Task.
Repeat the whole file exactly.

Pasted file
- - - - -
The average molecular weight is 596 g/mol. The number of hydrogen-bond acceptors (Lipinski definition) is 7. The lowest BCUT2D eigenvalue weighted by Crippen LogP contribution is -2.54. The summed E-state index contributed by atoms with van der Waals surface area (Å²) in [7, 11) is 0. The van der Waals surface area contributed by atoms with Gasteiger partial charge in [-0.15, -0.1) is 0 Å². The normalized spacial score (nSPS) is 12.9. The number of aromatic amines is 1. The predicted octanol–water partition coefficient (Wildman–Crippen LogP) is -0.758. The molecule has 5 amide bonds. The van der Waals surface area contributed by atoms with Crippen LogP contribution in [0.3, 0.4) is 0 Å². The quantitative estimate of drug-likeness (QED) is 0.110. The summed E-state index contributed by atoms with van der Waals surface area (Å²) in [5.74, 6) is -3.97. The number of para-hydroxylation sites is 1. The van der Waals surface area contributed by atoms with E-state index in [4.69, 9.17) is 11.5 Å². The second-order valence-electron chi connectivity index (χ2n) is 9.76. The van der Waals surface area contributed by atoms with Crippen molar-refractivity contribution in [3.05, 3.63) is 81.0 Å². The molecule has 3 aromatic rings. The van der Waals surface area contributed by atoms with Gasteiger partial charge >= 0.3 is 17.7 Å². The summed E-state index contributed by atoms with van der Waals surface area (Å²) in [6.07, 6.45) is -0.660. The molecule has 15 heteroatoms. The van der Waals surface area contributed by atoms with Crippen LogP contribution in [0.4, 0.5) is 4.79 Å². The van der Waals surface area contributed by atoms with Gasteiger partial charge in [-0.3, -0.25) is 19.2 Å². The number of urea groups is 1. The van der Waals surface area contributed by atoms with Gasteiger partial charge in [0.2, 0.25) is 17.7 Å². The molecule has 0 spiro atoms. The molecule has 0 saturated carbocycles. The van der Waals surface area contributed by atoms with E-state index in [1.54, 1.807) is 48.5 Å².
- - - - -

The average molecular weight is 596 g/mol. The number of hydrogen-bond acceptors (Lipinski definition) is 7. The lowest BCUT2D eigenvalue weighted by Crippen LogP contribution is -2.54. The summed E-state index contributed by atoms with van der Waals surface area (Å²) in [7, 11) is 0. The van der Waals surface area contributed by atoms with Gasteiger partial charge in [-0.15, -0.1) is 0 Å². The normalized spacial score (nSPS) is 12.9. The number of aromatic amines is 1. The predicted octanol–water partition coefficient (Wildman–Crippen LogP) is -0.758. The molecule has 5 amide bonds. The van der Waals surface area contributed by atoms with Crippen LogP contribution in [0.3, 0.4) is 0 Å². The quantitative estimate of drug-likeness (QED) is 0.110. The summed E-state index contributed by atoms with van der Waals surface area (Å²) in [5.74, 6) is -3.97. The number of para-hydroxylation sites is 1. The van der Waals surface area contributed by atoms with E-state index in [4.69, 9.17) is 11.5 Å². The second-order valence-electron chi connectivity index (χ2n) is 9.76. The van der Waals surface area contributed by atoms with Crippen molar-refractivity contribution in [3.05, 3.63) is 81.0 Å². The molecule has 3 aromatic rings. The van der Waals surface area contributed by atoms with Gasteiger partial charge >= 0.3 is 17.7 Å². The summed E-state index contributed by atoms with van der Waals surface area (Å²) in [6.07, 6.45) is -0.660. The molecule has 15 heteroatoms. The van der Waals surface area contributed by atoms with Crippen LogP contribution in [0.4, 0.5) is 4.79 Å². The van der Waals surface area contributed by atoms with Gasteiger partial charge in [-0.3, -0.25) is 19.2 Å². The number of urea groups is 1. The van der Waals surface area contributed by atoms with Gasteiger partial charge in [0.2, 0.25) is 17.7 Å². The molecule has 0 spiro atoms. The molecule has 0 saturated carbocycles. The van der Waals surface area contributed by atoms with E-state index in [1.54, 1.807) is 48.5 Å².